Nothing in the saga of Australian cars and car magazines approaches Ford versus Holden, blue versus red for longevity, significance or volume.
Through almost six decades, these comparisons became the core element of the magazine and its cover.
Read former Wheels editor Peter Robinson’s story of how Ian Fraser came to write this classic tale.
You must go back exactly 56 years to find the first. The October 1960 issue carried only the Ford Falcon on the cover, but in a “special test”, Wheels compared Ford’s all-new Falcon and Holden’s FB.
In the story’s subheading, editor Ian Fraser conveyed something of the behind the scenes dramas, admitting: “This story is not listed on the contents page of this issue, as it was prepared after earlier sections of the magazine were printed. It is a ‘stop press’ feature we know every reader of Wheels magazine is waiting to read; a reliable road test under identical conditions of Australia’s two most talked about cars.”
Not only was it the magazine’s first Holden v Ford story, it was also our first comparison. Not until Bill Tuckey became editor three years later would Wheels regularly compare rival models, a tradition that continues to this day, of course.
Side-by-side photographs of the two cars tell the story. The Falcon looks at least a generation ahead of the Holden in terms of styling. Which it was, given the FB was a heavy facelift of the 1956 FE, mostly to introduce a wraparound windscreen and vestigial tail fins.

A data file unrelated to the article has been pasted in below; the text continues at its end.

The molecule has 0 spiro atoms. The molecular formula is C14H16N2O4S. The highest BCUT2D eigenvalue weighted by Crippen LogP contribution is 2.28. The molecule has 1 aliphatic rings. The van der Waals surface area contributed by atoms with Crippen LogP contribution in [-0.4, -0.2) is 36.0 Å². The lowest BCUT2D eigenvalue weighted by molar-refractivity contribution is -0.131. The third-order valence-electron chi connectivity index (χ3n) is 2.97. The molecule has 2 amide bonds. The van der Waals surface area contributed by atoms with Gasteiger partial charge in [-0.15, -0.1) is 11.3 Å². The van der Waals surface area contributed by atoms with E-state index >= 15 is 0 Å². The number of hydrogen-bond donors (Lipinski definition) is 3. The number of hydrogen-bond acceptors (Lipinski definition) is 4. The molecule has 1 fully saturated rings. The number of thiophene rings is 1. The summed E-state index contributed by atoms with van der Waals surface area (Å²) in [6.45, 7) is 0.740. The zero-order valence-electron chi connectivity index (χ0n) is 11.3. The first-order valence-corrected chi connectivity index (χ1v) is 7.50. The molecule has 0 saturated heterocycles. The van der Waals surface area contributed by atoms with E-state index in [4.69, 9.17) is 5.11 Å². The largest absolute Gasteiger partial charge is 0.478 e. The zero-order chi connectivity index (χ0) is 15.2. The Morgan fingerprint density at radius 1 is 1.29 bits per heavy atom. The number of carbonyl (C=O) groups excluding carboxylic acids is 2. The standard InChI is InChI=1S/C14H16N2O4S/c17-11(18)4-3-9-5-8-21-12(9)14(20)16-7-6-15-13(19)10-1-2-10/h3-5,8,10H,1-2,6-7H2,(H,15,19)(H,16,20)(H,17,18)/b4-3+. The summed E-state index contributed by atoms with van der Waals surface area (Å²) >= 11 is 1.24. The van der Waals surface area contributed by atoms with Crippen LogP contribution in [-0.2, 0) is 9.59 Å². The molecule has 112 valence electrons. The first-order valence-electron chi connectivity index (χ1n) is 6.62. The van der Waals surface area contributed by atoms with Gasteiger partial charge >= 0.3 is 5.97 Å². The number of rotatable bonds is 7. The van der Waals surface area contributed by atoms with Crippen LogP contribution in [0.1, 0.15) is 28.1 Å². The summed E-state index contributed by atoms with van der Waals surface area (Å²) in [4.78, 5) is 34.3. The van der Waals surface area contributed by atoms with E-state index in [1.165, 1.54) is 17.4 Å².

You’ll find no tail fins on the Falcon, however. Ford also preferred a far more contemporary and huge multi-curved screen. Their respective heights confirm the Falcon’s design lead: it’s a massive 136mm lower than the upright Holden, while the Ford’s wheelbase (at 2781mm it’s just 57mm shy of today’s FG X Falcon) is 114mm longer, despite a difference in overall length of just 9mm.
Ford’s all-new short-stroke in-line six-cylinder, which shares its bore centres with today’s engine, despite adding twin camshafts, fuel injection and five decades of development, also compared favourably in terms of power (plus 20 percent) and torque (plus 15 percent) with the long-stroke Holden engine.
Fraser’s stopwatch recorded a standing quarter-mile (400 metres) time of 20.5sec for the Falcon, against 22-neat for the Holden. The difference in economy on test was even more profound: 11.1L/100km for the Ford versus 13.3 for the thirsty Holden.
Away from the test track, Fraser preferred the handling of the Holden, mostly because of the Falcon’s low-geared steering. With five turns lock to lock, he wrote that it “seems unnecessarily low, to put it very mildly … it has no basis in the realms of sensible design on a car that weighs only a ton (1041kg, or 90kg lighter than the FB)”.
What was Fraser’s conclusion, as printed in the introduction? “After we had completed the tests we seriously asked ourselves which was the better car overall. We concluded that the Falcon was slightly superior in most aspects, some of them so subtle that many people would not even notice.”
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